by Amy Vaerewyck | University Communications
Almost everyone wants more motor power—especially if it means not having to use two hands to pick up a pencil.
And that’s what it means for people who might soon be able to use a prosthetic hand created by student Nili Krausz for her master’s project in mechanical engineering
. Instead of five motors—one for each finger and one for the thumb—Krausz’ hand has an extra sixth motor in the thumb, which allows it to move in four different directions instead of only two.
“It’s an exciting design,” said Richard Weir
, PhD, research associate professor of bioengineering. “[Krausz] started it before anything like it was commercially available.”
“Our undergraduates will get very comprehensive training in this area, with initial exposure and competencies, and then they can focus on advanced research in the graduate program,” said Robin Shandas
, PhD, professor and founding chair of the department. “I have every confidence that we’re going to be nationally ranked and that it’s going to be an outstanding program.”
So, why did CU Denver|Anschutz decide to expand its bioengineering program? One word: jobs.
“Advances in technology are having a dramatic effect on how doctors are practicing medicine, and bioengineering is a huge field right now. It’s absolutely exploding,” said Craig Lanning
, MS, research instructor in bioengineering. “The job market in bioengineering can’t get any better.”
According to CNNMoney
, biomedical engineering is the best job in the nation, in terms of pay, growth opportunities and work satisfaction. And Lanning, who has been in the department since it was established in 2010, said the Colorado biotech market is a solid one.
“It’s such a rapidly growing field, and it pays well,” Shandas said. He said that, because of the interdisciplinary nature of bioengineering, the field also naturally develops leadership skills in people.
“If you look at some of the leaders in health sciences and at medical technology companies, a lot of them, increasingly, are bioengineers,” he said. “It’s not just that you have to understand how to derive an equation but you have to apply it to biology and then explain it to someone who may not know anything about it. Communication is one of the best ways to generate your leadership potential.”
Since Shandas founded the university’s bioengineering graduate programs three years ago, they have grown to more than 60 students. Lanning will teach the first-ever freshmen course this fall, and he has confidence in the future for these students.
“They’re going to be at the top of the food chain,” he said.
Incoming freshman Ryan Brody chose CU Denver|Anschutz for its bioengineering program, simple as that. The Castle Rock, Colo., native wanted to stay in state, and this university is the only one that offers a comprehensive bioengineering program.
“I’ve always been a math and science kind of guy, and I hated the idea of having to pick between them,” said Brody, who finished high school in May of this year. “This degree allows me to look at both of those options at the same time, and it fits perfectly with my end goal of a medical profession.”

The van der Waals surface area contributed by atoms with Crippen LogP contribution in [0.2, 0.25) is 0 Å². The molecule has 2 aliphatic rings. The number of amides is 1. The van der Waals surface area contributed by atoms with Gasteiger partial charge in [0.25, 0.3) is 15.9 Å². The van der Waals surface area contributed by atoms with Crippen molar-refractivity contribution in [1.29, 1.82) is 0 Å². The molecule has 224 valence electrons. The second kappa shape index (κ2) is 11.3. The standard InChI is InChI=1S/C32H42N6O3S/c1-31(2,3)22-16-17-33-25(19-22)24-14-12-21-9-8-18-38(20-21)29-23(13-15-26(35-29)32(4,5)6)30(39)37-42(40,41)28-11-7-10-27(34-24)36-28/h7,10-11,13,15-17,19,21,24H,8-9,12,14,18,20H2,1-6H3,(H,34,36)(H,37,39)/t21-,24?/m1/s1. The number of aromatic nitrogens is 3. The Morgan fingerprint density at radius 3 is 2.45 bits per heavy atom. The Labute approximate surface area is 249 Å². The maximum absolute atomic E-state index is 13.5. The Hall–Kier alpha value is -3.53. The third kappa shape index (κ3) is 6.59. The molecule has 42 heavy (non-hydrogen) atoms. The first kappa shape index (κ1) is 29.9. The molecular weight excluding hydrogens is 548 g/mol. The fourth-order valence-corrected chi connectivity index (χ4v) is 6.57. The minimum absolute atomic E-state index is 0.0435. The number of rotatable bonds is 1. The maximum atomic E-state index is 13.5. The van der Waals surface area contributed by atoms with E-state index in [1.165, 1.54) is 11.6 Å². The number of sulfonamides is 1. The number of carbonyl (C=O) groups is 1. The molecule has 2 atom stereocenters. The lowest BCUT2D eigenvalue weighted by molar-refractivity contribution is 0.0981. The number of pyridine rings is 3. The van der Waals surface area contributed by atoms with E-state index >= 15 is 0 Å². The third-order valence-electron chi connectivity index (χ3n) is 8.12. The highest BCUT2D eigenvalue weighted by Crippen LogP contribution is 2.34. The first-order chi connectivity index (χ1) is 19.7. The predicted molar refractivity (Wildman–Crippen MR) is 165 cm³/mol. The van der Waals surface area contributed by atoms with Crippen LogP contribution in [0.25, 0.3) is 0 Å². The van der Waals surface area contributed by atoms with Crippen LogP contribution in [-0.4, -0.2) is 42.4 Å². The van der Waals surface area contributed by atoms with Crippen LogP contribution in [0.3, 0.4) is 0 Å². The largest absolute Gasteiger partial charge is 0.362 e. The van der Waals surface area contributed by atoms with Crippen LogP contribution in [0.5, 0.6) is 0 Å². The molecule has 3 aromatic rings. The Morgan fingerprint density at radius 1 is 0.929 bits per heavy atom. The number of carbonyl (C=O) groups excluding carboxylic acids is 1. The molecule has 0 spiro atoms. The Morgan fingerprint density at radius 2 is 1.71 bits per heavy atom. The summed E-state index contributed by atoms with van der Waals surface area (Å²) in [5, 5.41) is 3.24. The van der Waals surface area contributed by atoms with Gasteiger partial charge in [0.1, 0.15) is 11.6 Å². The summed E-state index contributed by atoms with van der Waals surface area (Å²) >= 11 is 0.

Bioengineering also turned out to be a perfect fit for Shandas, the program director, who still feels passionate about bioengineering after 22 years in the field. As an undergraduate in electrical engineering, he took a class in which he was assigned to create a new design for pacemakers that would follow the body’s natural responses to different activities, instead of beating constantly at the same rate.
“I got really excited about the ability to use engineering to help people,” Shandas said. “That’s why I applied to grad school in bioengineering.”
Brody learned about the field of bioengineering just recently, but since the Science Olympiad tournament competitor has researched the field further, he’s convinced it’s the option for him.
“If you like math and science, bioengineering is the best thing ever,” he said.
Hands-on Projects, Real-world Impact
Lately, Lanning’s leisure-time reading list has included titles like How to Understand Your 18-year-old. This fall, the seasoned and published bioengineer will teach the department’s very first bachelor’s-level BIOE 1010 course.
“We want to get them excited from the beginning,” he said.
He has structured the intro course in a way that exposes students to the field right away, through guest lectures, clinical research and hands-on design projects. He also wants them to begin immediately using the department’s brand-new 3-D printers, laser scanners and state-of-the art software for turning medical images into anatomically correct, patient-specific parts.
“Our undergrads are going to be able to do projects that have potential for real-world impact, maybe something a company might want to license,” Lanning said. “We want them to understand what the pay-out is for making this commitment to the program and what they’re going to be able to do with their degree.”
Lanning’s syllabus will be heavy on group projects, and he wants the undergrads to get a chance both to design and to build—just like the master’s students—in order to get a real taste for the profession.
“We really want to get them in there learning how to interact with doctors and how to prototype from the first day,” he said. “It’ll be pretty rigorous in terms of standards we’re going to hold them to.”
Brody will be one of the students in Lanning’s first BIOE 1010 class on August 23, and he’s ready for the challenge.
“Looking at those [bioengineering] classes, I have a feeling they’re going to be my favorites,” Brody said. “They’re a combination of all the things I enjoy, all in the same place.”